NASA's Space Launch System will be the largest rocket ever made

Interesting Engineering

The Space Launch System by NASA is currently under development and is set to be the largest and most powerful rocket ever built. And according to the team who spoke at the Space Tech Expo recently, it is on course for its first test flight as early as 2018.

article-2540140-1AB083F300000578-681_634x356[Image Source: NASA]

As private space travel companies such as SpaceX and Virgin Galactic are slowly taking over the low-Earth orbit level of space travel, NASA are pushing to get astronauts deeper into space than we've ever been.

Standing at 384 feet tall (the Saturn V was 363 feet) and weighing 6.5 million pounds, the super rocket will be able to take a payload of 143 tons (130 metric tons) into orbit.

article-0-1AB083C200000578-537_634x339[Image Source: NASA]

"We started working on Space Launch System concepts 10 years ago," said former astronaut David Leestma, a veteran of three space shuttle missions, who now heads the Technology Transfer and Commercialization Office at NASA's Johnson Space Center in Houston. "We want to take NASA well beyond the space station. The SLS will be the most powerful rocket ever built, and it will be safe, affordable and sustainable."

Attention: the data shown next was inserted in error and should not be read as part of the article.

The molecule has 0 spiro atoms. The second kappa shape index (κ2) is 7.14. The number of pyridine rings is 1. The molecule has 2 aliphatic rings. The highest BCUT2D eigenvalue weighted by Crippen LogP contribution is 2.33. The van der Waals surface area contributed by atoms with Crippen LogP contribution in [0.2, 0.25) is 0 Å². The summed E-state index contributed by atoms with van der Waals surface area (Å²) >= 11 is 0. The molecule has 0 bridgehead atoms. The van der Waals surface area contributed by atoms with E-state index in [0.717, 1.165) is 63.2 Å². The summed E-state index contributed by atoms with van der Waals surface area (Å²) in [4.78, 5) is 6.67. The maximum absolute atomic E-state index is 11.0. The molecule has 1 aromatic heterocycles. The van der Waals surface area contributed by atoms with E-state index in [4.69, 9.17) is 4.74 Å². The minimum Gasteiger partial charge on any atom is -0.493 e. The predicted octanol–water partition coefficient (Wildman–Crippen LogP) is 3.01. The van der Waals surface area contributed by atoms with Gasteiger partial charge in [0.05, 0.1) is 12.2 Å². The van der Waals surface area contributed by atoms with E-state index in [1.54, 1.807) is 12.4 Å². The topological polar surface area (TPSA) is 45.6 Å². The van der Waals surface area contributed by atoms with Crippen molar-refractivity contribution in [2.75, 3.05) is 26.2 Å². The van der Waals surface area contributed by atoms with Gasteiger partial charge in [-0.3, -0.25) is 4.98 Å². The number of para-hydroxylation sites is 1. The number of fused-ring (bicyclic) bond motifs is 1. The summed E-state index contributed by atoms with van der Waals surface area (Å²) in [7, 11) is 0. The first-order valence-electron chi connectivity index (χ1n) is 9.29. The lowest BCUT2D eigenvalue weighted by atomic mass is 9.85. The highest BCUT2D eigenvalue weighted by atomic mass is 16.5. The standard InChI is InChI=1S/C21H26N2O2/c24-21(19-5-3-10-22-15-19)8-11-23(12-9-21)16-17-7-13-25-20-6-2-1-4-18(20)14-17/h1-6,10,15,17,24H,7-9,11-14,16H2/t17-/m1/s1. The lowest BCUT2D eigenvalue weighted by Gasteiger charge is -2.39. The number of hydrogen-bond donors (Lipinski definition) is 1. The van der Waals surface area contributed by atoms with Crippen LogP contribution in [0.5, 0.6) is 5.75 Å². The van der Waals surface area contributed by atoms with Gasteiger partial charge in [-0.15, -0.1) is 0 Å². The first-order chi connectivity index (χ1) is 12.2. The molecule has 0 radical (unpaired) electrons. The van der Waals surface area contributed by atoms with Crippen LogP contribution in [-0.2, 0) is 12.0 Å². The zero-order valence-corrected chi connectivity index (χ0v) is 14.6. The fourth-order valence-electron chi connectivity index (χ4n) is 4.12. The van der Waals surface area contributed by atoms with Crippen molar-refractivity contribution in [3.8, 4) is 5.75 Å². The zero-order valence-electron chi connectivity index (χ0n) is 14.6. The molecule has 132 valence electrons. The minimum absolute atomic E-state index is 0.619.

It is being said that the rocket may drive us towards manned missions to Mars by the 2030's. It is also hoped that the rocket will be used to transport astronauts to orbit around asteroids and also eventually go on to reach Saturn and Jupiter.

article-2540140-1AB0840B00000578-179_634x474[Image Source: NASA]

"For missions to the outer planets, for example, SLS could make it possible to do things that are currently impossible, such as sending larger scientific spacecraft with more instruments to far off destinations with reduced transit times," said Steve Creech, assistant program manager for strategy and partnerships for SLS.

The new rocket will remove a lot of restrictions on designers of satellies and other equipment that requires to be sent into outer space. Creech goes on to explain how the space shuttle allowed NASA to get the Hubble telescope into orbit which was the size of a bus but the new SLS will allow the carraige of a telescope that's the size of the space shuttle that carried the Hubble.

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